Magazine article Washington Report on Middle East Affairs

The Future of Women in Kuwaiti Politics

Magazine article Washington Report on Middle East Affairs

The Future of Women in Kuwaiti Politics

Article excerpt

Five Kuwaiti women activists and professionals spoke at a panel discussion moderated by Joan D. Winship, executive director of the International Association of Women Judges, at the Kuwait Information Center in Washington, DC, on June 29. The panel discussed the implications of the May 16 decision by the country's lawmakers to grant Kuwaiti women political rights.

The speakers focused on the challenges and possibilities that face women now that they have made the first step toward achieving the legal right to participate in politics. Amal al-Khaled, the marketing and public affairs director of Kuwait News Agency, discussed the challenges of campaigning and organizing that Kuwaiti women now must confront. Despite their lack of experience, she said, her countrywomen will learn how to campaign from scratch. The extra distance they have to cover, Al-Khaled added, will make them "climb the ladder faster."

Dr. Nibal Bourisly, a professor of mass communications at Kuwait University, noted the essential role in these campaigns of the media, which, she claimed, "scrutinizes women in the political arena more than men," thereby playing a major role framing a perception of women in society. While there is nothing wrong with a woman choosing to play the traditional domestic role, Bourisly explained, "bombarding people with traditional roles makes people think that's the only role that women play."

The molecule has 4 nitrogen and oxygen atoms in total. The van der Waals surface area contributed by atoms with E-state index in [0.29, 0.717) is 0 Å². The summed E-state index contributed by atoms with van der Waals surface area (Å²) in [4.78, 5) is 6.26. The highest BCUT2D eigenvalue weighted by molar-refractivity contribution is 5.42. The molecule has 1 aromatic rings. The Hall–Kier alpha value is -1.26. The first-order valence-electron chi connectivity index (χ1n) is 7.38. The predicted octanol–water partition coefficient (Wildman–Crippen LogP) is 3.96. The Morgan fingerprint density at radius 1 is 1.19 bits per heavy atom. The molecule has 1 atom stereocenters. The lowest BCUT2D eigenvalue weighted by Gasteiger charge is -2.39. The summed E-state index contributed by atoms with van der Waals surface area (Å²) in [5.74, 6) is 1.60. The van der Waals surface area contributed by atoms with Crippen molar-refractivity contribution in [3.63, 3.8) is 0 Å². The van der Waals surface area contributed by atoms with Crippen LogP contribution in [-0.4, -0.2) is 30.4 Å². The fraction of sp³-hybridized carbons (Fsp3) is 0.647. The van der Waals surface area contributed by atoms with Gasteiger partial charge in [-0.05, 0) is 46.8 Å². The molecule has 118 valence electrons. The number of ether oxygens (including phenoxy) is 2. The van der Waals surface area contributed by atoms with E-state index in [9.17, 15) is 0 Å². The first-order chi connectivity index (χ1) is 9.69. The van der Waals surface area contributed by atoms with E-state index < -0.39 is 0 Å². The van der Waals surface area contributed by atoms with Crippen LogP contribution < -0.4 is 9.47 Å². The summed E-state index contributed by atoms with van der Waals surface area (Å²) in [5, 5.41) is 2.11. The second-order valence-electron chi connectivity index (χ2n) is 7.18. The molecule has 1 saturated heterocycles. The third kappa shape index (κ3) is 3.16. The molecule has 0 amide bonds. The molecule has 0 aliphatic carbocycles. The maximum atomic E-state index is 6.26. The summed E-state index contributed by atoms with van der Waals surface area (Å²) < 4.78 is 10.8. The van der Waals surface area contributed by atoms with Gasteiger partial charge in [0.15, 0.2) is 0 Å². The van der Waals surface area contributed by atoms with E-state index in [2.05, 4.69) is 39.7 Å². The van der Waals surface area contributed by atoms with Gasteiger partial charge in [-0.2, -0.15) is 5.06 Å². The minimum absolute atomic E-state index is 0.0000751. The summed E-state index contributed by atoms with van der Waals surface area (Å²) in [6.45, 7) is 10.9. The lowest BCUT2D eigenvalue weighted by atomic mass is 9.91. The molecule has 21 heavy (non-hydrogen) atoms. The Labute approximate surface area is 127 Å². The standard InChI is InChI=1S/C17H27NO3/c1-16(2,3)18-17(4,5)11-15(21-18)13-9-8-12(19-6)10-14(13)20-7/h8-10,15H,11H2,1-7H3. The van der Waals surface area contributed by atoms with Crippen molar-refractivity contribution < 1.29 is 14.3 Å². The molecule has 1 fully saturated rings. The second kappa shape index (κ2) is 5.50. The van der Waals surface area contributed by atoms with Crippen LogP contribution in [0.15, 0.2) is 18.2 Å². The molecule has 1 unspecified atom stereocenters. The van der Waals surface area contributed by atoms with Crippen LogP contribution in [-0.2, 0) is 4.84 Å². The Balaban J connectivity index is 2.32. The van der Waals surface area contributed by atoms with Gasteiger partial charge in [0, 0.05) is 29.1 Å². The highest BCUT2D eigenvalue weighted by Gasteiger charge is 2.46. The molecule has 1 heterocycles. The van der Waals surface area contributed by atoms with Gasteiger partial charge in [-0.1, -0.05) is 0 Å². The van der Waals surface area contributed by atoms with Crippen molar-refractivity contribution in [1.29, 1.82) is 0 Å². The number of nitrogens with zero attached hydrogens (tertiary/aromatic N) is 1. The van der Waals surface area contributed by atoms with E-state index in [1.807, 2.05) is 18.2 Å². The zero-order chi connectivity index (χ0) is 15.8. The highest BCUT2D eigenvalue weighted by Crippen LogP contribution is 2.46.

Aroub Al-Refa'e, director of the National Council for Culture, Art, and Literature, discussed a similar struggle, pointing to a tendency among women of her region to present themselves in a way that perpetuates a male perception that they claim to reject. While women do "not [need to] necessarily wear hijab," she said, Al-Refa'e cited women's obsessive use of plastic surgery throughout the region as an example of reducing their identities to bodies instead of human beings.

Some insisted that certain gender-based associations are necessary when considering the role of women in politics. Women look at such issues as "women's problems, children's problems, [and the environment]," that "men don't think about," AlKhaled argued, humorously referencing the book Men Are from Mars, Women Are from Venus.

Dr. Nada Suliman Al-Mutawa, professor of politics at the Arab Open University in Kuwait City, told the audience that despite her initial aversion to the idea of campaigning on a platform focusing on typically "women's issues," she felt that if a woman were to campaign on an economic platform, she would not be taken seriously and would suffer at the polls. …

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